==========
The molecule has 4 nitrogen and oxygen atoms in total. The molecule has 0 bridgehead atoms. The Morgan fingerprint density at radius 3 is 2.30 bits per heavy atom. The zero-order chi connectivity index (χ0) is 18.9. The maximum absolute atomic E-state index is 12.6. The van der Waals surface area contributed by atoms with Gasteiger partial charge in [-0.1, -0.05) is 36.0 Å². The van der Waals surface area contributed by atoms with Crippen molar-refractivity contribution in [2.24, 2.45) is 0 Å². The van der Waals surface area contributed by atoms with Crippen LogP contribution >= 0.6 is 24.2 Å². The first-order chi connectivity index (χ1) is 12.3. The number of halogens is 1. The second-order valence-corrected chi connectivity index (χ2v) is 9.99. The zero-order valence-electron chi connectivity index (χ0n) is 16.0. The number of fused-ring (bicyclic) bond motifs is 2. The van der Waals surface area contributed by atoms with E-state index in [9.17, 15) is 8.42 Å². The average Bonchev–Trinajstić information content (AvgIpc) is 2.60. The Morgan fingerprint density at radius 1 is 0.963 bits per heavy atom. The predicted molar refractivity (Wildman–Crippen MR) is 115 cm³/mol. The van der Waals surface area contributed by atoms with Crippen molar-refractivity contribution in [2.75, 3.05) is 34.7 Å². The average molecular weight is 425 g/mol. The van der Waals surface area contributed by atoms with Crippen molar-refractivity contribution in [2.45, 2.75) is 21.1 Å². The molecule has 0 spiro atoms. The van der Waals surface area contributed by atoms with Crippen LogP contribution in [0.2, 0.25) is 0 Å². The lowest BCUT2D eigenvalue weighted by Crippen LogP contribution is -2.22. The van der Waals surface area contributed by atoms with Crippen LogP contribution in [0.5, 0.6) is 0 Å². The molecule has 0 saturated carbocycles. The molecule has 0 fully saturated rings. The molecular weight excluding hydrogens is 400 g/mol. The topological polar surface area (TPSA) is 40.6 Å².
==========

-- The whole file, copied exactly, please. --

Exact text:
The molecule has 4 nitrogen and oxygen atoms in total. The molecule has 0 bridgehead atoms. The Morgan fingerprint density at radius 3 is 2.30 bits per heavy atom. The zero-order chi connectivity index (χ0) is 18.9. The maximum absolute atomic E-state index is 12.6. The van der Waals surface area contributed by atoms with Gasteiger partial charge in [-0.1, -0.05) is 36.0 Å². The van der Waals surface area contributed by atoms with Crippen molar-refractivity contribution in [2.24, 2.45) is 0 Å². The van der Waals surface area contributed by atoms with Crippen LogP contribution >= 0.6 is 24.2 Å². The first-order chi connectivity index (χ1) is 12.3. The number of halogens is 1. The second-order valence-corrected chi connectivity index (χ2v) is 9.99. The zero-order valence-electron chi connectivity index (χ0n) is 16.0. The number of fused-ring (bicyclic) bond motifs is 2. The van der Waals surface area contributed by atoms with E-state index in [9.17, 15) is 8.42 Å². The average Bonchev–Trinajstić information content (AvgIpc) is 2.60. The Morgan fingerprint density at radius 1 is 0.963 bits per heavy atom. The predicted molar refractivity (Wildman–Crippen MR) is 115 cm³/mol. The van der Waals surface area contributed by atoms with Crippen molar-refractivity contribution in [2.75, 3.05) is 34.7 Å². The average molecular weight is 425 g/mol. The van der Waals surface area contributed by atoms with Crippen molar-refractivity contribution in [2.45, 2.75) is 21.1 Å². The molecule has 0 spiro atoms. The van der Waals surface area contributed by atoms with Crippen LogP contribution in [0.2, 0.25) is 0 Å². The lowest BCUT2D eigenvalue weighted by Crippen LogP contribution is -2.22. The van der Waals surface area contributed by atoms with Crippen LogP contribution in [0.5, 0.6) is 0 Å². The molecule has 0 saturated carbocycles. The molecule has 0 fully saturated rings. The molecular weight excluding hydrogens is 400 g/mol. The topological polar surface area (TPSA) is 40.6 Å².